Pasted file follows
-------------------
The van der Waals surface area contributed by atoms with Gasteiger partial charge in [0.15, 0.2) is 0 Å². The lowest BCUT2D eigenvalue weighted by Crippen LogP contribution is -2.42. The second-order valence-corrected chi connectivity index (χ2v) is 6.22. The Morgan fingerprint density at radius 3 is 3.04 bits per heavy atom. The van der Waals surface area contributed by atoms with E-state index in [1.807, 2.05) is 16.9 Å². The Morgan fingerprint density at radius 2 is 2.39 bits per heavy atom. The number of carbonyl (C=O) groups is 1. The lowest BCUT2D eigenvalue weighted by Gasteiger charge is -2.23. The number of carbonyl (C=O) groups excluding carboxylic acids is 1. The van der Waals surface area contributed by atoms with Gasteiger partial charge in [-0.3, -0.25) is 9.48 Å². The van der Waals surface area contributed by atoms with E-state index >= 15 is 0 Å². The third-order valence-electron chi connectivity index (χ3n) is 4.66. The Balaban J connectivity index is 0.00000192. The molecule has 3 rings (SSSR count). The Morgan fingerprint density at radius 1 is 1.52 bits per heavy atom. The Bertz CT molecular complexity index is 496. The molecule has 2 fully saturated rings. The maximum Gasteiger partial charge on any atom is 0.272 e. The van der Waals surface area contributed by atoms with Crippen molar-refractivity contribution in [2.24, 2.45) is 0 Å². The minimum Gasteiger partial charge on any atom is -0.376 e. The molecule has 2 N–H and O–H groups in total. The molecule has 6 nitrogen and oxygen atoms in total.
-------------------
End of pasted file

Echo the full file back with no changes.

The van der Waals surface area contributed by atoms with Gasteiger partial charge in [0.15, 0.2) is 0 Å². The lowest BCUT2D eigenvalue weighted by Crippen LogP contribution is -2.42. The second-order valence-corrected chi connectivity index (χ2v) is 6.22. The Morgan fingerprint density at radius 3 is 3.04 bits per heavy atom. The van der Waals surface area contributed by atoms with E-state index in [1.807, 2.05) is 16.9 Å². The Morgan fingerprint density at radius 2 is 2.39 bits per heavy atom. The number of carbonyl (C=O) groups is 1. The lowest BCUT2D eigenvalue weighted by Gasteiger charge is -2.23. The number of carbonyl (C=O) groups excluding carboxylic acids is 1. The van der Waals surface area contributed by atoms with Gasteiger partial charge in [-0.3, -0.25) is 9.48 Å². The van der Waals surface area contributed by atoms with E-state index >= 15 is 0 Å². The third-order valence-electron chi connectivity index (χ3n) is 4.66. The Balaban J connectivity index is 0.00000192. The molecule has 3 rings (SSSR count). The Morgan fingerprint density at radius 1 is 1.52 bits per heavy atom. The Bertz CT molecular complexity index is 496. The molecule has 2 fully saturated rings. The maximum Gasteiger partial charge on any atom is 0.272 e. The van der Waals surface area contributed by atoms with Crippen molar-refractivity contribution in [2.24, 2.45) is 0 Å². The minimum Gasteiger partial charge on any atom is -0.376 e. The molecule has 2 N–H and O–H groups in total. The molecule has 6 nitrogen and oxygen atoms in total.